As this has already been stated, not all players get the recognition they deserve. This list of players is not in order and not supposed to exclude all the rest of the players in the organization. These players are ones that I noticed have been having or just started to turn things around that need to be looked at closer.
Let’s get this thing started with probably the most well known player that isn’t getting enough coverage, and the most likely out of this bunch to make it to the south side of Chicago.
Tim Elko – First Baseman
The captain of the first National Championship University of Mississippi baseball team sounds like he should be one of the most sought after players in the minor league system. That hasn’t always been the case for first baseman Tim Elko.
Elko was a 10th round pick by the White Sox during the 2022 MLB draft. In his first action in Low-A since being drafted, the Ole Miss product slashed .271/.292/.414 with two home runs in 17 games. Elko also finished his debut in professional baseball with a 38.9 K% and a wRC+ of 93.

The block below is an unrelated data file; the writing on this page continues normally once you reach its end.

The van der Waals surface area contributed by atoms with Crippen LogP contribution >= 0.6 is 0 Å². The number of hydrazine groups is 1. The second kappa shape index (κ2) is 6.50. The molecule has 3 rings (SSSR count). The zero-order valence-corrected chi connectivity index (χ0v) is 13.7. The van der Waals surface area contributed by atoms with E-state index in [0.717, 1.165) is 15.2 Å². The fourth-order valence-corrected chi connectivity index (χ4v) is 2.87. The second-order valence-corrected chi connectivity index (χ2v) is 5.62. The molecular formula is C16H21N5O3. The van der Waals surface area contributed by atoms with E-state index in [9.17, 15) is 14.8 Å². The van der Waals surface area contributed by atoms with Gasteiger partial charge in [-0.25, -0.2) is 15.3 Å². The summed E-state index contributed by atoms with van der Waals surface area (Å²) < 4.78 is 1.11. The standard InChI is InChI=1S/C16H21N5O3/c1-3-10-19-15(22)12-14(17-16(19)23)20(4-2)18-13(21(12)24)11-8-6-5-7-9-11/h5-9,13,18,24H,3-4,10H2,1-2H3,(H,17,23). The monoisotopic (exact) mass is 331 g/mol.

After that type of an introduction, I can see why he would not have been launched into the top-30 of the Sox promising prospects. Elko finished his collegiate career with a slash line of .294/.392/.593, while smashing 46 home runs. He knew he had the stuff to deliver, it was just a matter of time till it started to show.
Luckily for him, it only took till the first game of his second year with the White Sox for the power to start coming through. In Elko’s first game of the 2023 season, he finished 2-for-5 from the dish with a home run and three RBI. Already hitting half the home runs he did a season ago.
Elko continued his dominance as he smashed six home runs and drove in 25 RBI in the first month of the 2023 season with Kannapolis. His performances continued to stack on top of each other as he was soon getting promoted up to High-A Winston-Salem 66 games into his sophomore season. Tim finished his time with the Cannon Ballers batting .297 with an OPS of 916 and 17 home runs.
The power hitter was displaying his power and how much it can boost his play once fully unlocked. However, lowering his K% to a 29.7% and raising his wRC+ to a 153 are also factors that made his promotion a no-brainer.